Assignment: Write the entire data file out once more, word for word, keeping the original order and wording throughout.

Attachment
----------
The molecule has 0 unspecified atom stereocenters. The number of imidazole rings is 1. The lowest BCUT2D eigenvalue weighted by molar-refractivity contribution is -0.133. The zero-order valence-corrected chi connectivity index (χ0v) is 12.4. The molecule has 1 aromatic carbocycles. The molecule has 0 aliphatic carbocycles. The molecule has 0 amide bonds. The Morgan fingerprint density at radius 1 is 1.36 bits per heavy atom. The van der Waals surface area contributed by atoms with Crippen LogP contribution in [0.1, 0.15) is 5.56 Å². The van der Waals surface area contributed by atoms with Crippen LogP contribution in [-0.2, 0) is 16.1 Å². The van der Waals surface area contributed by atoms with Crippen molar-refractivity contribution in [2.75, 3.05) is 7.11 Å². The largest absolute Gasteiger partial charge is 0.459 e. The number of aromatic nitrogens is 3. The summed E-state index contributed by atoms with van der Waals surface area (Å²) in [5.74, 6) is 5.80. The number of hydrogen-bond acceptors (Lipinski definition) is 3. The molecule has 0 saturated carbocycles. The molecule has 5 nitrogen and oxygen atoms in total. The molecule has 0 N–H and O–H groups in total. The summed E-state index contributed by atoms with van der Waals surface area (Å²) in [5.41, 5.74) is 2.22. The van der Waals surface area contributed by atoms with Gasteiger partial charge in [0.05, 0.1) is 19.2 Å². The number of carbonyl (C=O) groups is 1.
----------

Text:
The molecule has 0 unspecified atom stereocenters. The number of imidazole rings is 1. The lowest BCUT2D eigenvalue weighted by molar-refractivity contribution is -0.133. The zero-order valence-corrected chi connectivity index (χ0v) is 12.4. The molecule has 1 aromatic carbocycles. The molecule has 0 aliphatic carbocycles. The molecule has 0 amide bonds. The Morgan fingerprint density at radius 1 is 1.36 bits per heavy atom. The van der Waals surface area contributed by atoms with Crippen LogP contribution in [0.1, 0.15) is 5.56 Å². The van der Waals surface area contributed by atoms with Crippen LogP contribution in [-0.2, 0) is 16.1 Å². The van der Waals surface area contributed by atoms with Crippen molar-refractivity contribution in [2.75, 3.05) is 7.11 Å². The largest absolute Gasteiger partial charge is 0.459 e. The number of aromatic nitrogens is 3. The summed E-state index contributed by atoms with van der Waals surface area (Å²) in [5.74, 6) is 5.80. The number of hydrogen-bond acceptors (Lipinski definition) is 3. The molecule has 0 saturated carbocycles. The molecule has 5 nitrogen and oxygen atoms in total. The molecule has 0 N–H and O–H groups in total. The summed E-state index contributed by atoms with van der Waals surface area (Å²) in [5.41, 5.74) is 2.22. The van der Waals surface area contributed by atoms with Gasteiger partial charge in [0.05, 0.1) is 19.2 Å². The number of carbonyl (C=O) groups is 1.